The association of overweight and obesity with spirometric values in minority children referred for asthma evaluation

Phuong Vo, Kartikeya Makker, Esther Matta-Arroyo, Charles B. Hall, Raanan Arens, Deepa Rastogi

Research output: Contribution to journalArticle

15 Citations (Scopus)

Abstract

Background. Overweight, obesity, and asthma are more prevalent in minority children; yet, the association of overweight and obesity with spirometric values in asthmatic minorities is not well characterized. Objective. To study the relationship between weight, ethnicity, and spirometric values in children referred for asthma evaluation to a large inner-city hospital in Bronx, NY. Methods. Retrospective review of spirometry done at the first pulmonary clinic visit of 980 asthmatic children, aged 7-20 years, was conducted. Linear regression analysis was performed to elucidate the association of overweight and obesity with pulmonary function among Whites, African Americans, and Hispanics compared with their normal weight counterparts. Results. More African Americans (58%) and Hispanics (65.4%) were overweight and obese than Whites (51.2%) (p < .05). Compared with their normal weight counterparts, percent forced expiratory volume in the 1st second (FEV1)/forced vital capacity (FVC) ratio was lower in both overweight and obese African Americans (2.99%, p < .05 and 3.56%, p < .01, respectively) and Hispanics (2.64%, p < .05 and 2.36%, p < .05, respectively); these differences were found in obese (3.73%, p < .05) but not in overweight (0.68%, p = .7) Whites. Conclusions. FEV1/FVC ratio was lower in both overweight and obese African American and Hispanic children, while this association was present only among obese Whites compared with their normal weight counterparts. These results suggest that spirometric measures of lower airway obstruction decrease with smaller weight increments in minority children when compared with White children. In the context of the higher prevalence of overweight and obesity among African Americans and Hispanics, our findings offer one potential explanation for increased asthma among minority children.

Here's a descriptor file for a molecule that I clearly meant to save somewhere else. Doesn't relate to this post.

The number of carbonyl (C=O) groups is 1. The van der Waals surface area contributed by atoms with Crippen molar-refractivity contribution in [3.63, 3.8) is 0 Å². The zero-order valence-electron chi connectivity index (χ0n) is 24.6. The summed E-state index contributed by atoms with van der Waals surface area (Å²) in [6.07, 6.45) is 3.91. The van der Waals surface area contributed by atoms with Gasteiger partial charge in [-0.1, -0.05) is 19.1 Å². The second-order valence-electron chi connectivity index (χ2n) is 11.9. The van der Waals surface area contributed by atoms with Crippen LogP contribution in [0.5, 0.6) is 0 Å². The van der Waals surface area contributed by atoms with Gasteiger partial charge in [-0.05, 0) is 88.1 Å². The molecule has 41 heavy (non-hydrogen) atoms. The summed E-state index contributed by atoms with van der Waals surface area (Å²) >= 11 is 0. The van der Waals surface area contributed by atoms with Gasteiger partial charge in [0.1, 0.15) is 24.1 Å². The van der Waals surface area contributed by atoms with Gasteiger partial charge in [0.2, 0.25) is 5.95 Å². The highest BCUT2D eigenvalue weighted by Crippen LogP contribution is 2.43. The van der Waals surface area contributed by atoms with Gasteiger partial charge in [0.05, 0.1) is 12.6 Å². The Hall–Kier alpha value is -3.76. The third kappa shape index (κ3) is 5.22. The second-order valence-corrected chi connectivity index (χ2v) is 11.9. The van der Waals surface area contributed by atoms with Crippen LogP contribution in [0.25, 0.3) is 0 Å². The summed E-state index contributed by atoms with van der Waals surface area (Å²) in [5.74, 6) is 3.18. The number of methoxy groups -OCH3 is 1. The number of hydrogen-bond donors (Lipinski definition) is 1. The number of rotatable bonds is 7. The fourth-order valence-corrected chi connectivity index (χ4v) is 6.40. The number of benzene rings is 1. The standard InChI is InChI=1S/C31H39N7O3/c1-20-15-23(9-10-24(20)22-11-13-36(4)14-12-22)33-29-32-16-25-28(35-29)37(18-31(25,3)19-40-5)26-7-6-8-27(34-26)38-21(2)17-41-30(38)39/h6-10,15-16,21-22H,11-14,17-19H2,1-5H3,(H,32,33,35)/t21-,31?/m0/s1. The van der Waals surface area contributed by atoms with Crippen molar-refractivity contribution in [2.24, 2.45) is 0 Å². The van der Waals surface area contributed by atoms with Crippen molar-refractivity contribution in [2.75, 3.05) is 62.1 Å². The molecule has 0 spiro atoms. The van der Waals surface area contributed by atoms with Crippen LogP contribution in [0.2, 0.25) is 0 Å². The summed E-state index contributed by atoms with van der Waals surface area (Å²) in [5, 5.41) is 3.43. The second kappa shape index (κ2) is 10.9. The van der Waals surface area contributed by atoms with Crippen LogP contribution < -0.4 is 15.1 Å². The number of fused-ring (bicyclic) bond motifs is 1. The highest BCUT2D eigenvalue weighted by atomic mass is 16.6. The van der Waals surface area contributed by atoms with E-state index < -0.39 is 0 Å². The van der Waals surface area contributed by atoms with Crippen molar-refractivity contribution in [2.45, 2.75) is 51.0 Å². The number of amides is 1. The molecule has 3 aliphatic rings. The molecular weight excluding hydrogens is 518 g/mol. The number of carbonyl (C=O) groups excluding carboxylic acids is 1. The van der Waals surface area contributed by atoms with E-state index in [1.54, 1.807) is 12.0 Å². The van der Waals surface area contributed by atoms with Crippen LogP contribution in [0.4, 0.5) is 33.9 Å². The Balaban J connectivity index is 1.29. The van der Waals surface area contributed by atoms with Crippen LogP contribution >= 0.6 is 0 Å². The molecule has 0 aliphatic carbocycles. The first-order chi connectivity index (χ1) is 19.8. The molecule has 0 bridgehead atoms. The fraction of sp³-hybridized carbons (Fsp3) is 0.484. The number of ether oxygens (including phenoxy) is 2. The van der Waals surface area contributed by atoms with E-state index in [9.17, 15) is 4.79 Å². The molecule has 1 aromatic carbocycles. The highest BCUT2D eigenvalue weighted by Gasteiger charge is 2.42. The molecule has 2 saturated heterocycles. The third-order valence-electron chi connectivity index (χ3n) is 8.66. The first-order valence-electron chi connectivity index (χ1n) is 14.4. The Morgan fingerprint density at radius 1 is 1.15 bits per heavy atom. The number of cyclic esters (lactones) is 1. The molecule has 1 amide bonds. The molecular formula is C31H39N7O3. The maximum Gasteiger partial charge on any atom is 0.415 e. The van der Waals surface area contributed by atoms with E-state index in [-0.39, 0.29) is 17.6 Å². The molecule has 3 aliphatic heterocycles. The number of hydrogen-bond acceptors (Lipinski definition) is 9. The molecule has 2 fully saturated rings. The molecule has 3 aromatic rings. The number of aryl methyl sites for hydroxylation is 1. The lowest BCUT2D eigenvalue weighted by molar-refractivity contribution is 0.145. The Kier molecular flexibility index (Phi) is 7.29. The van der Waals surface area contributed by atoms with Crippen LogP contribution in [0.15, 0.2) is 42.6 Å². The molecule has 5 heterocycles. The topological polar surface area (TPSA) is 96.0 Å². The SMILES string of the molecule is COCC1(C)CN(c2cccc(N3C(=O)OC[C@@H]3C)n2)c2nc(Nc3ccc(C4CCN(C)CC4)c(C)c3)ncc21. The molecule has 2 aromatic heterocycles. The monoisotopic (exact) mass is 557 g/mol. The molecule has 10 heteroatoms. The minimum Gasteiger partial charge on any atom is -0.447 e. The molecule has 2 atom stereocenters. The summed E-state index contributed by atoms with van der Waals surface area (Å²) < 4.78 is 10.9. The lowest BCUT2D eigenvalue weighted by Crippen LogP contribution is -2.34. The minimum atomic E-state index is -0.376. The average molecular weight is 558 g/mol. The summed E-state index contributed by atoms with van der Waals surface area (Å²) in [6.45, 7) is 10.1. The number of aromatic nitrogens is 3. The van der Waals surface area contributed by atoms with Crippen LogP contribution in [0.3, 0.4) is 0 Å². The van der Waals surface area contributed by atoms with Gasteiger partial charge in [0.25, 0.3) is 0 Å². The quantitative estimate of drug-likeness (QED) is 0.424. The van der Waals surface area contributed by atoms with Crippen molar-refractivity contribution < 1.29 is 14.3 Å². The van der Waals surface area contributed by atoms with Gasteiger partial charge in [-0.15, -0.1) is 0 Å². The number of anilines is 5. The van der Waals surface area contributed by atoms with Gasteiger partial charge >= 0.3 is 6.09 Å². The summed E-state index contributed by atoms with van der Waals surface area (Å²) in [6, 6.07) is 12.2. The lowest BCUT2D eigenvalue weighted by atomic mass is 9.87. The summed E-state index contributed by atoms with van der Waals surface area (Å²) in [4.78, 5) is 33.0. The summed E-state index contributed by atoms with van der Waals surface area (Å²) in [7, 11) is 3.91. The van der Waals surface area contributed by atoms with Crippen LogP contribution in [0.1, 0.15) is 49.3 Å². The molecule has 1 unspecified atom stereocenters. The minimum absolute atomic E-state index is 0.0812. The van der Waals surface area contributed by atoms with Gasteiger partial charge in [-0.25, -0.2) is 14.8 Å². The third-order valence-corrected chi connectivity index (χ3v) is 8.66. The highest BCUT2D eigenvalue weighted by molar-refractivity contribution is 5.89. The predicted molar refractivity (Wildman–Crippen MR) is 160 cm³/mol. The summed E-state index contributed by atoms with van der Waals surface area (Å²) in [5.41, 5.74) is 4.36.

Original languageEnglish (US)
Pages (from-to)56-63
Number of pages8
JournalJournal of Asthma
Volume50
Issue number1
DOIs
StatePublished - Feb 2013

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Asthma
Obesity
Hispanic Americans
African Americans
Weights and Measures
Vital Capacity
Forced Expiratory Volume
Lung
Spirometry
Urban Hospitals
Airway Obstruction
Ambulatory Care
Linear Models
Regression Analysis

Keywords

  • Asthma
  • Body Mass Index
  • Inner city
  • Lung function test
  • Pediatric

ASJC Scopus subject areas

  • Pulmonary and Respiratory Medicine
  • Immunology and Allergy
  • Pediatrics, Perinatology, and Child Health

Cite this

The association of overweight and obesity with spirometric values in minority children referred for asthma evaluation. / Vo, Phuong; Makker, Kartikeya; Matta-Arroyo, Esther; Hall, Charles B.; Arens, Raanan; Rastogi, Deepa.

In: Journal of Asthma, Vol. 50, No. 1, 02.2013, p. 56-63.

Research output: Contribution to journalArticle